Friday, June 20, 2014

Animation of Russian Spacewalkers on the ISS

ISS spacewalk animation

Animation of Russian Spacewalkers on the ISS.

This animation depicts Cosmonauts Alexander Skvortsov and Oleg Artemyev working outside the Russian segment of the International Space Station for about 6.5 hours of spacewalking tasks on June 19, 2014. Narration by EVA Specialist Devan Bolch.

Their mission was to install equipment and swap out parts of scientific experiments outside the orbiting laboratory. They opened the hatch of the Pirs docking port at 10:10 a.m. (1410 GMT) to begin their 6.5-hour spacewalk, or EVA (extravehicular activity).

The passage of time in space is not like that on earth. It's not as though they have sunrises in the morning and sunsets at night - more like a new sunrise every 90 minutes or so. They witness about 15 sunrises and 15 sunsets every "day," or 24 hours, on the ISS.

Specifically, the Cosmonauts installed new communications equipment, relocated an experiment that studies plasma, inspected latches and gathered samples from service module windows. Basically, they were puttering outside in the garage for a day.

Skvortsov has a spacesuit with red stripes. Artemyev is extravehicular crew member 2, or EV2, and his suit has blue stripes. For both of them, it was their first spacewalk. Quite an introduction to spacewalking, being outside for 6.5 hours.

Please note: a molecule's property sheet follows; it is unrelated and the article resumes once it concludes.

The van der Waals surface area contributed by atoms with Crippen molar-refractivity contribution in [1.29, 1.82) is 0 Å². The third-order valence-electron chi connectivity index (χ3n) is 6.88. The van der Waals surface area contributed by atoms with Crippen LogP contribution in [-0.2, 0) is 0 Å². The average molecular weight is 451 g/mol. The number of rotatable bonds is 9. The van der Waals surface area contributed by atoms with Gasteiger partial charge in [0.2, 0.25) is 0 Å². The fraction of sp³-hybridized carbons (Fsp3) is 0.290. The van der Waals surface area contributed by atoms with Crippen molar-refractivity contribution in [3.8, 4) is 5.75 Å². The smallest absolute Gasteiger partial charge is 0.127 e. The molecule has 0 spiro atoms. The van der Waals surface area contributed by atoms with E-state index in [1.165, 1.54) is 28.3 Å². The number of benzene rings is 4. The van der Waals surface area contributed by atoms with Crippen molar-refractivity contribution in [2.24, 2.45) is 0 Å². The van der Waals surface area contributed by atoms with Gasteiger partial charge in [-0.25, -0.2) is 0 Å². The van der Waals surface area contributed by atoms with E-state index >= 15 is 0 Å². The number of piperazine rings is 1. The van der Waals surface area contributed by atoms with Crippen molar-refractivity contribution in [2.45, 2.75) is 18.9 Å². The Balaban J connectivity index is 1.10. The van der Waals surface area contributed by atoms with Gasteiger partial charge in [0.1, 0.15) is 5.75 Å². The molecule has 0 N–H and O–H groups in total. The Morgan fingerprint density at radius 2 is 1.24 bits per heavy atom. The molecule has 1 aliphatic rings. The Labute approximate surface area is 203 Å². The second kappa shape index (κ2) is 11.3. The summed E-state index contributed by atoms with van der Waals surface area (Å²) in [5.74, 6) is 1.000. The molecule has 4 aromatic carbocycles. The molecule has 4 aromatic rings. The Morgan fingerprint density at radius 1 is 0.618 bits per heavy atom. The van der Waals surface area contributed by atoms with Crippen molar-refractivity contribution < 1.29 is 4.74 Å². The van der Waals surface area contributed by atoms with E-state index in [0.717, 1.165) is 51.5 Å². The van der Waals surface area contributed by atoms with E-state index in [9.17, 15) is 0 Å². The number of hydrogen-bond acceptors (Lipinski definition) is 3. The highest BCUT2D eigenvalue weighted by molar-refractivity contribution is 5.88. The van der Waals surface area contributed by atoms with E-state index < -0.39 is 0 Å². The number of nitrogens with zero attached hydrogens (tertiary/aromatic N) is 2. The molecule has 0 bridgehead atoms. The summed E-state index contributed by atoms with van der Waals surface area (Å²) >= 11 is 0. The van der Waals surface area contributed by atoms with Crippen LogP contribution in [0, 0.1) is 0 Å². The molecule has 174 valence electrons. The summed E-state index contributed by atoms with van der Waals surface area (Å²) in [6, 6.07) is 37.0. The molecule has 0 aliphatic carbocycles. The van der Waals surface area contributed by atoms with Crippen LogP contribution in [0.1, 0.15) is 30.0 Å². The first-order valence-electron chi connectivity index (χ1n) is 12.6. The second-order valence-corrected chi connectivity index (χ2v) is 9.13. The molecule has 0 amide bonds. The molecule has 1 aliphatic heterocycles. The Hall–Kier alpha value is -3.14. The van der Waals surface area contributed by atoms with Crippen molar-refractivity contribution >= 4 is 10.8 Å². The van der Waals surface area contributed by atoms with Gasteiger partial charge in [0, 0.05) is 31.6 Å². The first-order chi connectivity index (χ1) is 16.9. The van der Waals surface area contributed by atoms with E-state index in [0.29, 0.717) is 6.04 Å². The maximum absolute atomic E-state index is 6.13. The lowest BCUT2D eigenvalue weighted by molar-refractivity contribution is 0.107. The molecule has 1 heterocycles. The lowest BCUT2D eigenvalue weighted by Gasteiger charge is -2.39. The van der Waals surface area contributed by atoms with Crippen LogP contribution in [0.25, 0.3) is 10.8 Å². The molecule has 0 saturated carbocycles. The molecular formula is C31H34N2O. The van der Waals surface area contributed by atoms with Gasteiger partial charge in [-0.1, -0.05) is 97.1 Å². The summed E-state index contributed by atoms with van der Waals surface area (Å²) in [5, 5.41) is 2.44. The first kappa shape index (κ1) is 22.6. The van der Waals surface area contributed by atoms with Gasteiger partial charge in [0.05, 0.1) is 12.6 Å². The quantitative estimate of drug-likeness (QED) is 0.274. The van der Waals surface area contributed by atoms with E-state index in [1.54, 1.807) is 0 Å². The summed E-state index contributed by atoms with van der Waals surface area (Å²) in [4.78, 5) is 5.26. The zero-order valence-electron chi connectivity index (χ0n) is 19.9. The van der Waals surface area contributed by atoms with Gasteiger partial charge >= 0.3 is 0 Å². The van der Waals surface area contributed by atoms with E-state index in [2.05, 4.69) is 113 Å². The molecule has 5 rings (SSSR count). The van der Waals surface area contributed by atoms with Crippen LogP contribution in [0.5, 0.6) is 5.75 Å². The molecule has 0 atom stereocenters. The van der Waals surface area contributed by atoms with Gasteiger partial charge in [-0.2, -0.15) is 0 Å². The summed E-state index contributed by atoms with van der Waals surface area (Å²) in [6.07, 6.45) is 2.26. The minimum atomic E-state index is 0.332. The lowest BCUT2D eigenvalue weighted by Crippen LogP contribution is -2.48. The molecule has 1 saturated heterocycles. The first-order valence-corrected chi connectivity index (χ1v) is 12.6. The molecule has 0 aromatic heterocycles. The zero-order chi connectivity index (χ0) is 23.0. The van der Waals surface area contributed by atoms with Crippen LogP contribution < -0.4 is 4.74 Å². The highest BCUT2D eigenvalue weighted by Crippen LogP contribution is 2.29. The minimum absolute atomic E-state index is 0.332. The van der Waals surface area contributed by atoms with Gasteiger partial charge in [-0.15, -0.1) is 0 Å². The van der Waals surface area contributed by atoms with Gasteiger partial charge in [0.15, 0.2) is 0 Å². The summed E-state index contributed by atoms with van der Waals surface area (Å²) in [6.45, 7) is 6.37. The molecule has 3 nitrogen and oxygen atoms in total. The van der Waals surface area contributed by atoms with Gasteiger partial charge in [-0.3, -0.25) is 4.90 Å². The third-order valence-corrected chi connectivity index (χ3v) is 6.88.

This was the 180th EVA in the space station's history. Construction on the ISS began in 1998 and continues.

There were four men available to give support if anything bad happened. NASA astronauts Steve Swanson and Reid Wiseman, European Space Agency astronaut Alexander Gerst of Germany and cosmonaut Maxim Suraev. Aside from Swanson, who came up in March with the two spacewalkers, they all launched to the outpost in late May. The six men make up the Expedition 40 crew.

It would be interesting to know if this spacewalk resulted in any permanent space junk.

This is a high quality, 3D animation that really gives you a sense of what it is like to work in space. Obviously, this animation, which no doubt took a lot of time and work to put together, was produced by NASA in advance of the spacewalk and depicts what the two Cosmonauts were planning to do, and ultimately did do. In fact, this animation was released the day before the spacewalk ever happened, so it is a simulation and not a reproduction.


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